April 12, 2004
I imagined last week in my sleep how I might explain to the cops how I
had bludgeoned to death the two crackheads who have lurked four months
on my street corner, under my living room window. I would tell them
that my car had been broken into recently, and that they had been acting
suspicious, and that my newspaper and television had reported
escalations of violence in my neighborhood. I would tell the police
that reports from "sources in the neighborhood" had fingered them as
having a long history of violent criminal activity. I would explain I
had interpreted this as "actionable intelligence," and under the Bush
doctrine of preemptive strike, killed them.
In this dream I went to jail for 43 years, died, and rotted in hell.
In jest I relayed this story to friends while sitting fireside in our garden the next evening, all of whom confessed to listening to the NPR "Special Committee on Terrorism" broadcasts that week. We stood around the fire and amused ourselves with the connotative meaning of "actionable intelligence," which seemed mostly to boil down to "someone to kill." We chuckled about which was more offensive about the idea: the vulgar concept of transmuting the act of state assassination to an "actionable intelligence," or just the fact that so much tax payer resource had been devoted to the spawning and proliferation of such an abuse to the English language as the word, "actionable."
But our diversion was short lived. We find little mirth from these observations and deconstructions anymore. They turn acrid in the mouth, and heavy in the pit of the stomach. I think we finished that night in quiet, passing the scotch around.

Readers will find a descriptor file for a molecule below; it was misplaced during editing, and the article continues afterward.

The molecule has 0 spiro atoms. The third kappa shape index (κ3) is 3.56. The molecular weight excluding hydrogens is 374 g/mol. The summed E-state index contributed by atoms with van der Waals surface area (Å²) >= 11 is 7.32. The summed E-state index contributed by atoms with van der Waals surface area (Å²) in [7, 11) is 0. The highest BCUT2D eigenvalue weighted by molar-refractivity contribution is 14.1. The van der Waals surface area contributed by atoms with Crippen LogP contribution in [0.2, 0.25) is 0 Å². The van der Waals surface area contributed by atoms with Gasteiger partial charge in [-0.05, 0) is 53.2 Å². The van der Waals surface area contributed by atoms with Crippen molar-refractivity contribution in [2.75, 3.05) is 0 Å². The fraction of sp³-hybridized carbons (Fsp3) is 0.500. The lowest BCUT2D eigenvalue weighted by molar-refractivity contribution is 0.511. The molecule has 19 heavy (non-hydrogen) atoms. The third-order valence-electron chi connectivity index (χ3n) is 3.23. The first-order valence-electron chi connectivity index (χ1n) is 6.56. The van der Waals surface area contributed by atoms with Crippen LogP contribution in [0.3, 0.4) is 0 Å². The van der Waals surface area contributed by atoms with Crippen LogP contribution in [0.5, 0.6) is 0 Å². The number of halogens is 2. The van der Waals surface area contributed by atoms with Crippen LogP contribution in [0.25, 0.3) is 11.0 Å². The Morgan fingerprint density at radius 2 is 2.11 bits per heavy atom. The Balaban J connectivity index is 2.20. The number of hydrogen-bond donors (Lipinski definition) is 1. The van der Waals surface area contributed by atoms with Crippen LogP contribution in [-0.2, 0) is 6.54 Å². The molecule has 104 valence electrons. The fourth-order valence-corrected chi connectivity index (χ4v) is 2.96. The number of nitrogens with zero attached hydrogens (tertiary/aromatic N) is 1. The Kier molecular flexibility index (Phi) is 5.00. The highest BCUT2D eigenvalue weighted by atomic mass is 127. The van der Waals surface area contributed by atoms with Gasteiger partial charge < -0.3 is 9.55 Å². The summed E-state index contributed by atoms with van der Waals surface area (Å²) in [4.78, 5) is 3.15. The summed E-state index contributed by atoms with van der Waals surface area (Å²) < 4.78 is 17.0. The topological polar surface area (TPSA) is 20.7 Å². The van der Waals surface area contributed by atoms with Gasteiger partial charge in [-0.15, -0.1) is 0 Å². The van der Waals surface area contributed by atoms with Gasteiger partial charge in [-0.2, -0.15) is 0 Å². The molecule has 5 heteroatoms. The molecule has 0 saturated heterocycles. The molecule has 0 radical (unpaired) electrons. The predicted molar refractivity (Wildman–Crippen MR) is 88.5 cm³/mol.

We had been warned by another of my friends, who had returned early from our long weekend camping trip a couple days before. He rang my cell phone as we coasted back into Reno, imploring us to restock our supplies, turn around, and go back into the High Rock as fast as we could drive. "This world," he sang mournfully into the phone, "is so completely broken -- there is no life out here for the likes of you and me . . . "
But we returned anyway, right into media turbo hoopla of "Richard Clarke says."
I found nothing particularly novel in Clarke's testimony. That Bush officials dismissed Clinton administration warnings of the imminent threat to the country from al Qaeda, in favor of a myopic lust to settle an old family score with Saddam Hussein in Iraq, is not much news to me. That they would warp the 9/11 attacks to pursue it, at the cost of all the soldiers and civilians killed, wounded and emotionally ruined -- and with money that belonged to social security, health care, and educational reform in this country, all for the profit of oil barons, arms merchants and international bankers, seems entirely consistent with the extreme hubris and arrogant conduct of this president's jackass, jack-boot policy history. Even though I was slightly interested to hear all that reinforced by such a senior aide from a White House usually cloaked in the black hole of secrecy, and as tempted as I may have been, briefly, to indulge myself in the pleasure of watching the president's cabinet spit nails and eat crow a few days in response to him -- I was quickly sobered by the couple hundred Iraqi people bombed or caught in crossfire, and the couple dozen soldiers and marines returned home in body bags during the same time. Besides, ultimately, I derive no pleasure in people like Richard Clarke. In Richard Clarke I just see a self-consumed, dreadfully ambitious ego maniacal zealot psychopath terror monger with a chip on his shoulder and an overdeveloped Jesus complex. But then, time and experience has hardened my cynicism a bit.